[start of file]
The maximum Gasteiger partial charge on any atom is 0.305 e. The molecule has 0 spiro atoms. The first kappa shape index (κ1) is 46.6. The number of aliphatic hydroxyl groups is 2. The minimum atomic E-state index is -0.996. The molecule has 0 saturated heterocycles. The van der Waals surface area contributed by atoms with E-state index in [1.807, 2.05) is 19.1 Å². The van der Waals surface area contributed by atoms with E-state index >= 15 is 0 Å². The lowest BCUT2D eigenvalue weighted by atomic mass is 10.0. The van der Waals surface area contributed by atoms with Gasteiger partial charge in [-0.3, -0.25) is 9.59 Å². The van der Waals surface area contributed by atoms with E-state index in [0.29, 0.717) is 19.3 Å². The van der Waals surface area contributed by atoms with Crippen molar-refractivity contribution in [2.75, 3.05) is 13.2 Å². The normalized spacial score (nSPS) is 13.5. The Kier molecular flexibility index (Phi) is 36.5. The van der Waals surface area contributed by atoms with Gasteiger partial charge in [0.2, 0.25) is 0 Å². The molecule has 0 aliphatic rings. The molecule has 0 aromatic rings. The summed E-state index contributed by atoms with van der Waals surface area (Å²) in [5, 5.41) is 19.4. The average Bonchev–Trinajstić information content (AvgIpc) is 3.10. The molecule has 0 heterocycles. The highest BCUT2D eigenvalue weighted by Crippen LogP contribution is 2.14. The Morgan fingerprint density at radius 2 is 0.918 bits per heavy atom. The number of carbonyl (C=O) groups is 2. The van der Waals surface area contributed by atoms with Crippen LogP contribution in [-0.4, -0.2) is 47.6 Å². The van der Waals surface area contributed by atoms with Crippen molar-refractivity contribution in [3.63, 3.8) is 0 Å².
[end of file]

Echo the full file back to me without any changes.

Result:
The maximum Gasteiger partial charge on any atom is 0.305 e. The molecule has 0 spiro atoms. The first kappa shape index (κ1) is 46.6. The number of aliphatic hydroxyl groups is 2. The minimum atomic E-state index is -0.996. The molecule has 0 saturated heterocycles. The van der Waals surface area contributed by atoms with E-state index in [1.807, 2.05) is 19.1 Å². The van der Waals surface area contributed by atoms with E-state index >= 15 is 0 Å². The lowest BCUT2D eigenvalue weighted by atomic mass is 10.0. The van der Waals surface area contributed by atoms with Gasteiger partial charge in [-0.3, -0.25) is 9.59 Å². The van der Waals surface area contributed by atoms with E-state index in [0.29, 0.717) is 19.3 Å². The van der Waals surface area contributed by atoms with Crippen molar-refractivity contribution in [2.75, 3.05) is 13.2 Å². The normalized spacial score (nSPS) is 13.5. The Kier molecular flexibility index (Phi) is 36.5. The van der Waals surface area contributed by atoms with Gasteiger partial charge in [0.2, 0.25) is 0 Å². The molecule has 0 aliphatic rings. The molecule has 0 aromatic rings. The summed E-state index contributed by atoms with van der Waals surface area (Å²) in [5, 5.41) is 19.4. The average Bonchev–Trinajstić information content (AvgIpc) is 3.10. The molecule has 0 heterocycles. The highest BCUT2D eigenvalue weighted by Crippen LogP contribution is 2.14. The Morgan fingerprint density at radius 2 is 0.918 bits per heavy atom. The number of carbonyl (C=O) groups is 2. The van der Waals surface area contributed by atoms with Crippen LogP contribution in [-0.4, -0.2) is 47.6 Å². The van der Waals surface area contributed by atoms with Crippen molar-refractivity contribution in [3.63, 3.8) is 0 Å².